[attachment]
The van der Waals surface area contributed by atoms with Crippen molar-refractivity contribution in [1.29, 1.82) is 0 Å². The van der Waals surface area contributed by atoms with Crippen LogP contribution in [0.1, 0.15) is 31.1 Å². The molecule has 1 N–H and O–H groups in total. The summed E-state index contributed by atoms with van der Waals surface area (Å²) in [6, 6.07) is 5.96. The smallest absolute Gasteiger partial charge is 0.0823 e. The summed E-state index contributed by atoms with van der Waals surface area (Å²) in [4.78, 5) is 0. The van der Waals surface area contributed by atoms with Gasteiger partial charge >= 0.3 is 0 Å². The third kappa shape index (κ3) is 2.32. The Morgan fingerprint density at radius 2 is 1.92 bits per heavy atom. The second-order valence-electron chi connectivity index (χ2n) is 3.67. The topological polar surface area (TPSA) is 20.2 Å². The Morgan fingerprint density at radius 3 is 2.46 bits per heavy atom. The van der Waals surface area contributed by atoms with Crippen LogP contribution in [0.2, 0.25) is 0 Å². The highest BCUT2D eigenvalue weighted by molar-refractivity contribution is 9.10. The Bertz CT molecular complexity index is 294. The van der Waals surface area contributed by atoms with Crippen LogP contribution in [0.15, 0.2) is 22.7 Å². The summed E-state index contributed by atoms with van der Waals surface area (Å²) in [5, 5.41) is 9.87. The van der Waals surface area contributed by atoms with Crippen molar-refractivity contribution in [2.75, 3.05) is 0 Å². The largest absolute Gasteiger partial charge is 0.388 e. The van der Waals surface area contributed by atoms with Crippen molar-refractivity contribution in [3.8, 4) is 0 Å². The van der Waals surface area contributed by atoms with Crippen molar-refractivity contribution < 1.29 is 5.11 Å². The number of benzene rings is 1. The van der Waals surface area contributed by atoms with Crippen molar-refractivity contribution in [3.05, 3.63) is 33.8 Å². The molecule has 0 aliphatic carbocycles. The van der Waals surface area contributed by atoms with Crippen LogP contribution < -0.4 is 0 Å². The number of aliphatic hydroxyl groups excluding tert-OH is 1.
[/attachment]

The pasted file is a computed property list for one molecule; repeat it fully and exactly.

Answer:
The van der Waals surface area contributed by atoms with Crippen molar-refractivity contribution in [1.29, 1.82) is 0 Å². The van der Waals surface area contributed by atoms with Crippen LogP contribution in [0.1, 0.15) is 31.1 Å². The molecule has 1 N–H and O–H groups in total. The summed E-state index contributed by atoms with van der Waals surface area (Å²) in [6, 6.07) is 5.96. The smallest absolute Gasteiger partial charge is 0.0823 e. The summed E-state index contributed by atoms with van der Waals surface area (Å²) in [4.78, 5) is 0. The van der Waals surface area contributed by atoms with Gasteiger partial charge >= 0.3 is 0 Å². The third kappa shape index (κ3) is 2.32. The Morgan fingerprint density at radius 2 is 1.92 bits per heavy atom. The second-order valence-electron chi connectivity index (χ2n) is 3.67. The topological polar surface area (TPSA) is 20.2 Å². The Morgan fingerprint density at radius 3 is 2.46 bits per heavy atom. The van der Waals surface area contributed by atoms with Crippen LogP contribution in [0.2, 0.25) is 0 Å². The highest BCUT2D eigenvalue weighted by molar-refractivity contribution is 9.10. The Bertz CT molecular complexity index is 294. The van der Waals surface area contributed by atoms with Crippen LogP contribution in [0.15, 0.2) is 22.7 Å². The summed E-state index contributed by atoms with van der Waals surface area (Å²) in [5, 5.41) is 9.87. The van der Waals surface area contributed by atoms with Crippen molar-refractivity contribution in [2.75, 3.05) is 0 Å². The largest absolute Gasteiger partial charge is 0.388 e. The van der Waals surface area contributed by atoms with Crippen molar-refractivity contribution in [3.8, 4) is 0 Å². The van der Waals surface area contributed by atoms with Crippen molar-refractivity contribution < 1.29 is 5.11 Å². The number of benzene rings is 1. The van der Waals surface area contributed by atoms with Crippen molar-refractivity contribution in [3.05, 3.63) is 33.8 Å². The molecule has 0 aliphatic carbocycles. The van der Waals surface area contributed by atoms with Crippen LogP contribution < -0.4 is 0 Å². The number of aliphatic hydroxyl groups excluding tert-OH is 1.